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Water district gives rate hike approval

A proposed water rate structure overhaul and accompanying fee hike for the Manchester Water District was approved at the board of commissioners’ July meeting.

The rate increase will be effective for next month’s billing cycle, said Alan Fletcher, the district’s general manager. Customers can expect to see bigger bills arriving in October or November, with a typical bill increasing by $6.60 per month, Fletcher said.

The changes simplify the rate structure by cutting the number of tiers in half, and will also funnel more money into the cash-starved district.

“We’ve been losing money for while; we can’t continue to do that,” Fletcher said. “And if you look at all the capitol improvements we’ll have to make in the next few years, there’s no way we’d be able to make it without the increase.”

The new rate structure was designed with input from the community. In May, Fletcher formed an ad-hoc committee with five paying customers.

“Everyone who showed up was appointed (to the committee),” Fletcher said. “We asked for three people to form the committee, five people showed up, so we took them all.”

Though the only citizens to attend the meeting when the rate increase was approved were on the committee, Fletcher said he was satisfied with the community’s involvement.

“We were hoping for more feedback,” he said, “But I think the committee was pretty reflective of (our customers) and their usage.”

Fletcher said he did receive one letter protesting the rate increase, and expects to hear more when customers receive their first higher bills.

“I’m sure we’ll have an active customer call time when the bills start going out,” Fletcher said. “But we made a point of not raising the rates during the hottest part of the year, and I think there was a good understanding of why we had to adjust the rates.”

Fletcher said the district is sending out a comprehensive newsletter describing the changes, along with the reasons why, to all customers.

The new system has only four tiers — down from eight — and will generate an estimated $200,000 in extra revenue each year.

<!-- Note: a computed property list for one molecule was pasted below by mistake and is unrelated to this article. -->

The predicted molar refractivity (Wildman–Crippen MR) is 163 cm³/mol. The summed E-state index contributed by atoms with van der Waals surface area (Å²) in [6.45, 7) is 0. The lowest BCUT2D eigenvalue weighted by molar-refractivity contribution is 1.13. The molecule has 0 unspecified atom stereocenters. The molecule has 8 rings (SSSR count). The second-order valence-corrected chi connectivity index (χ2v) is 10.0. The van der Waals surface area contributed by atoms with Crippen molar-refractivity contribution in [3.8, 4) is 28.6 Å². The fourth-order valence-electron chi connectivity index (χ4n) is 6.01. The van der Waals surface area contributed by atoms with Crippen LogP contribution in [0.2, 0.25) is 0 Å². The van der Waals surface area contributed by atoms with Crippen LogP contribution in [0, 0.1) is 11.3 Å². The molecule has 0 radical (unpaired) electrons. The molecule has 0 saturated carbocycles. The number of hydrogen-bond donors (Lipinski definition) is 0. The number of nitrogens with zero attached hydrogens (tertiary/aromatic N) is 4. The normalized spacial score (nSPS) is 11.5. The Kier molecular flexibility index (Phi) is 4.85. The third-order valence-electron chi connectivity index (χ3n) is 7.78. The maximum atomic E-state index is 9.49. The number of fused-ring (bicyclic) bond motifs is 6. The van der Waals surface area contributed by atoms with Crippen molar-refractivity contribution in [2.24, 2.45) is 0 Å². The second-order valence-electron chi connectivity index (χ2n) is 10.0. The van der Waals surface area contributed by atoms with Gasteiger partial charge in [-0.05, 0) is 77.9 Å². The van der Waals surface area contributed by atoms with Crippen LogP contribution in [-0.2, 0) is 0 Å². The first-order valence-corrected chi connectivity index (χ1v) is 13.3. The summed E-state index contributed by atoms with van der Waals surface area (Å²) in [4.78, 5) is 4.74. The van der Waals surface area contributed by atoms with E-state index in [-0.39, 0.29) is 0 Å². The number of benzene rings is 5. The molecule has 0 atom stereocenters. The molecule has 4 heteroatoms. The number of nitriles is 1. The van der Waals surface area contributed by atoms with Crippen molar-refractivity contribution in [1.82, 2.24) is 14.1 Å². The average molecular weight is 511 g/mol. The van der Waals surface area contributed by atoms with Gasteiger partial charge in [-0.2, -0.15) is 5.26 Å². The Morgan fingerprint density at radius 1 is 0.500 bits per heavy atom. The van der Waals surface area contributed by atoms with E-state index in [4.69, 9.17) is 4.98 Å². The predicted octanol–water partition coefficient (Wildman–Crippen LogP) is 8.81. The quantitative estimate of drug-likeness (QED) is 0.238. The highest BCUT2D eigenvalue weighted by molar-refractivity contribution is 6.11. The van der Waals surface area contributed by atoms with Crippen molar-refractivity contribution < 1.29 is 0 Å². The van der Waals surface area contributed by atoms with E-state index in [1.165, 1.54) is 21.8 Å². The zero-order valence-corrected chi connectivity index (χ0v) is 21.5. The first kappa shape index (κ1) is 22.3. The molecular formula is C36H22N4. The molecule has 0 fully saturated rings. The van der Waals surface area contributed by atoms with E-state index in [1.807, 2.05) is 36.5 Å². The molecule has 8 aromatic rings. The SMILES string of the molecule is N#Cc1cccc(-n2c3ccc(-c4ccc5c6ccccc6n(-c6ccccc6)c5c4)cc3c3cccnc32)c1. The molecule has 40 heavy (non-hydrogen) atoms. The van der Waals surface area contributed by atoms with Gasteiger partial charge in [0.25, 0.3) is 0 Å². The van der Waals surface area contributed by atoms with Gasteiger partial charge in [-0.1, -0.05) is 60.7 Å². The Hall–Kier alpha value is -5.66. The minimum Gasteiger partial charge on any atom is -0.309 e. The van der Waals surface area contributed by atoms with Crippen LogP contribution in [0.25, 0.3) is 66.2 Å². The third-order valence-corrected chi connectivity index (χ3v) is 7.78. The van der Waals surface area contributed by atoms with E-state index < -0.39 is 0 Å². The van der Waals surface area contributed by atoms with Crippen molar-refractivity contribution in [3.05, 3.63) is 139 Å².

The district, which is supported totally by water rates, has been running a deficit for the last three years. During that time, water officials have had to take nearly $100,000 from the capitol project fund to continue operating.

The revamped tiers include a new “Lifeline” tier, a concept introduced by Fletcher. This tier includes the most basic amount of water the average household needs each month for activities like washing and cooking, set at 400 cubic feet — approximately 3,000 gallons.

“Every household has a basic amount of water it’s going to use,” Fletcher said. “Any water over that, people have the ability to control.”

Lifeline water — anything up to 800 cubic feet per two-month billing period, is billed at the lowest rate: 41.20 per 100 cubic feet (the standard unit).

Although the previous system’s tiers were defined differently, this translates to about a 45 cent increase per water unit.

The second tier bills anything between 801 cubic feet and 3,000 cubic feet at $1.60 per water unit — approximately a 35 -cent to 60 cent increase over the old rates.

The third tier constitutes the biggest jump in water rates: anything between 3,001 and 6,000 cubic feet will cost $2.40 per water unit — a 40 cent to 90 cent increase.

Everything over 6,001 cubic feet will be billed at $3 per water unit — a 50 cent to 75 cent increase over existing rates.

The base service charge, which is levied in addition to water-based fees, will increase from $17 to $22.50 per billing cycle as well.

The Manchester Water District Board of Commissioners will meet at 6 p.m. August 13 at the district’s office at 2081 Spring Street in Manchester.

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